The lack of a dedicated graphics card isn't an issue for me - I'm not a gamer and I don't do video-editing - so the thing really comes down to screen size, weight and price. But while the MacBook wins 2-to-1 on those factors I still can't decide.

2006-12-08 04:32:15
Well, i went through a number of months ago, going from a last rev 15" Powerbook to MacBook. I'm a programmer, working in emacs/vi in terminal, but using browser and email in normal gui apps. I also spend a fair amount of time in Logic Pro in my free time. I really like the MacBook in comparison to the Powerbook in every way but one: screen height. I'd be lying if I didn't say that I do notice the lack of vertical height on relatively frequent occasions. Not really when I am roaming, but when I am sitting at my desk, wanting to do something on the macbook, but being forced to drag it over to the second monitor. Honestly, if OS X were better about using the larger monitor, even if it isn't set up as the 'menu' monitor, it would be less of an issue. I just don't like it set up with the screen roles reversed. I hate that every time I launch a new terminal, even if ever other terminal is on the second monitor, os x throws it up on the primary monitor. That's just dumb. In every other way, I don't miss the powerbook.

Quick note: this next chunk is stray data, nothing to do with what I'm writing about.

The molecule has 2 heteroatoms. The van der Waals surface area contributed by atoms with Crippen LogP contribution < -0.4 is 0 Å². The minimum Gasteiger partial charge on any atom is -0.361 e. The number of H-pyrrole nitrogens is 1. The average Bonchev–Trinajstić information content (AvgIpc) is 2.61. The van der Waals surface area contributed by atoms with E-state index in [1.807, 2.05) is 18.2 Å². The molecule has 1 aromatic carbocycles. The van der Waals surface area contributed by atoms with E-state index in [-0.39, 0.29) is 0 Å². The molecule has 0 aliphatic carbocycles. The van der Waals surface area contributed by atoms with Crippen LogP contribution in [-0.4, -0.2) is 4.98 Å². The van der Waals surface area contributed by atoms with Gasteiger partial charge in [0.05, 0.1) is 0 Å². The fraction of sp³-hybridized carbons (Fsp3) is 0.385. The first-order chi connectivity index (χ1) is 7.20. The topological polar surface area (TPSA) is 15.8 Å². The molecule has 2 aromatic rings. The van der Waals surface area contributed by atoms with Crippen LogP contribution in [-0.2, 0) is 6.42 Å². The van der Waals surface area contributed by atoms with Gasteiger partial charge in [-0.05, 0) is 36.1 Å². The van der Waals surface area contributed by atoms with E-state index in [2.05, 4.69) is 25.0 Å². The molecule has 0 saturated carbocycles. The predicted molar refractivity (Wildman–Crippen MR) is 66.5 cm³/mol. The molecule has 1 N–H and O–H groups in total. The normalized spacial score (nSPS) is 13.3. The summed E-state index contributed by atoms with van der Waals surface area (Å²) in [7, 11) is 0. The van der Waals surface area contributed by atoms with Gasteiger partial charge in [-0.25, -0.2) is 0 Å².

Mini-DVI is sufficient for driving my 24" Dell monitor quite happily.
One firewire port is sufficient when roaming. A hub handles duties on my desk
Same goes for 2 USB ports.
I can't claim to miss the FW-800 port, even though I do have an FW-800 drive. Fortunately, it handles both FW versions.
Unlike the iBook, the MacBook gives you digital audio out AND an audio in jack, so that's a big improvement over the old tier-2 laptop from apple.